But as Dad says, "The juice is worth the squeeze."


Back to the Sanitary Transportation Rule


Some of you this past week were a little incredulous about my email newsletter last week.  After all, you have been either handling or managing some part of transportation for a long time, and 'this food safety thing' can't be as bad as it sounds.  Right?


Yes, compliance for carriers, shippers and receivers is non-negotiable and may take some time to develop and implement a quality program.  Look at it from the end consumer's point of view.  They have a right to expect their food, and the supply chain that brings it to them will be safe and secure. Also, the FDA has decided what 'preventative' actions, behaviors and/or practices should be, and will enforce them. Yes, compliance will be a part of our life.


There is a flip side to this, however.  Think about it as another great opportunity to gain respect and trust in your company.  It’s Brand Building time folks!


Take it from Julia, and Julio.  There are some good things to remember when it comes to pursuing the finer things in life.


First, time and money will be well spent.


Use Julia’s take on making fine food.  Instead of thinking about the four pages of detailed instructions, focus on the end result.  We all want customers to think words like quality, excellence, and best when they hear our names.  These company characteristics are like money.  They do not grow on trees, and they will take large amounts effort.


And speaking of money, I would just encourage you also to consider costs in a variety of ways.  Concentrate on the long term reputation building/strengthening opportunities that customers and consumers will notice and for sure use to decide whether to buy your product or service instead of your what your competitor is offering.


Hmmm...What is the cost of not putting your best foot forward in your compliance efforts?


Second, learn to look ahead and reap the benefits of good planning and preparing.


If Marc had at least read through the recipe, he could have had a better idea of how the parts became the whole.  The progression of steps, and the places he could have either taken a shortcut or made the process simpler would have really made a difference in time and effort.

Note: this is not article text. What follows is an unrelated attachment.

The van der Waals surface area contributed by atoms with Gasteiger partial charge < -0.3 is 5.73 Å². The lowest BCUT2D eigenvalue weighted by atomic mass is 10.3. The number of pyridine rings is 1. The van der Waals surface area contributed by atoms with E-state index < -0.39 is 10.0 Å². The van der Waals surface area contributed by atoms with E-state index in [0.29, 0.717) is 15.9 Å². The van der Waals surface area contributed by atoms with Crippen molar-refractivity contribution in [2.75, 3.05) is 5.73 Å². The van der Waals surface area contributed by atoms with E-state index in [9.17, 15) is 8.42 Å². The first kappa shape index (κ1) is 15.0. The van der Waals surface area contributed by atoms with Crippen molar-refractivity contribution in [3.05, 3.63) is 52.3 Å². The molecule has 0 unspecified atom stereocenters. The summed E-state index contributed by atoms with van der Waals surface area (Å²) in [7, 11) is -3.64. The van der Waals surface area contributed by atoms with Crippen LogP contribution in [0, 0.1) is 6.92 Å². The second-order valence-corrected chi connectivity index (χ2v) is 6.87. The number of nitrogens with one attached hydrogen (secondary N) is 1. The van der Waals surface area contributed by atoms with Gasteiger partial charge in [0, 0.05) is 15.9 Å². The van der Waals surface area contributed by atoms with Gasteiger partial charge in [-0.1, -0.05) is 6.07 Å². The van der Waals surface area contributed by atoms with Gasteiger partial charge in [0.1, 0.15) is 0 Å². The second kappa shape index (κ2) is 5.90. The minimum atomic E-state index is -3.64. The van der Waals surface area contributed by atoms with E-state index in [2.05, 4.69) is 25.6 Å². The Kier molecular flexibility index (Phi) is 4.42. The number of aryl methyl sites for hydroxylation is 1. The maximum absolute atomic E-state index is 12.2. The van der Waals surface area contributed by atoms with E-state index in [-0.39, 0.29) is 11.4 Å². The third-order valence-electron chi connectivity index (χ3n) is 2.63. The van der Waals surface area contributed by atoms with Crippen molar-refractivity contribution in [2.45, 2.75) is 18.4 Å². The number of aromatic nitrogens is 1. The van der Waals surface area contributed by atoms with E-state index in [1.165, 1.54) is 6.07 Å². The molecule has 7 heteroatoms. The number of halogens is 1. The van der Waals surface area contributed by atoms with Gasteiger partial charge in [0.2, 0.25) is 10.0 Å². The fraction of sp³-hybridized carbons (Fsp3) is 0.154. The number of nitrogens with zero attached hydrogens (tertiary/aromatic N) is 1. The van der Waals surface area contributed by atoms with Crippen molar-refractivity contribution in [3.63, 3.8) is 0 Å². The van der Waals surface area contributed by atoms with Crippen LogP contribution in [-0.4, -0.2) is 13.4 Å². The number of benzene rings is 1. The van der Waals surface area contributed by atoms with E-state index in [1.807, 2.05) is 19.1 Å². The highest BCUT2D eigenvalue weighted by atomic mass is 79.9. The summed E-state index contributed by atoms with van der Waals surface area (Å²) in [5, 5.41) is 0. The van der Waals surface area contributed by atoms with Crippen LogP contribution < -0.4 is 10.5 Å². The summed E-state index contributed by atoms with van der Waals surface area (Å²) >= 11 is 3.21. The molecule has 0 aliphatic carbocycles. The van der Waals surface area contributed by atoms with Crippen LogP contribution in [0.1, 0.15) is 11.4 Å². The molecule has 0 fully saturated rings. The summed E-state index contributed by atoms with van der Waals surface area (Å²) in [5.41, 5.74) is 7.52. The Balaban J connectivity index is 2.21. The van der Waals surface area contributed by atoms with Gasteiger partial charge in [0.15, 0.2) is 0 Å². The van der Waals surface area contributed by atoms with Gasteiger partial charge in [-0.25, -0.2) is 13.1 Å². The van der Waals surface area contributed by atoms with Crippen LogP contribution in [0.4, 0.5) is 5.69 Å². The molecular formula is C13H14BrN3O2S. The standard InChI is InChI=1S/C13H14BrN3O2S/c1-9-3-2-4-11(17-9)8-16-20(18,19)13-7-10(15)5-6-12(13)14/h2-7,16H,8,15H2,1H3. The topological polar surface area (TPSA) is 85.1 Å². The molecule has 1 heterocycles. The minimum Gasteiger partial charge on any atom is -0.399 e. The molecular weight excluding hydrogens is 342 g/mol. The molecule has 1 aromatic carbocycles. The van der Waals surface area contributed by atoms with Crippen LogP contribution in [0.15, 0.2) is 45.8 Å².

I have posted 10 things to think about now before the final Sanitary Transportation Rule is published.


But why should you listen to me?  


I am working through my 18th year of owning a produce transportation company.  My family and friends work in multiple areas of agriculture and/or end consumer businesses.  When I wrote those ''threshold' questions, I relied on my expertise, my experience, and my education, which by the way, never stops happening.


My point is, use me.  Work through these questions to look ahead and begin planning.  This alone will simplify the process.


Some parts of compliance will get easier because the steps will become more familiar and methods of doing certain things will become streamlined and definitely improved.

Some parts will always take time and effort.  It is what it is.  Like I tell my kids, if it's something you can't change, change your attitude.  How simple is that?


Third, try not to do it alone.


Julia had a few cohorts in her recipe making/testing process, and definitely had help writing her book.  Marc had me to encourage and prod him (ok, a small bit of nagging) through his cooking experience.  


Gather your team around you, define your goals and expectation, and then support each other through the process.  


Now, get ‘cooking!’ Call your transportation partner today and start working on your program.  If they can’t or won’t help you, call Aly or I and we’ll get you rolling.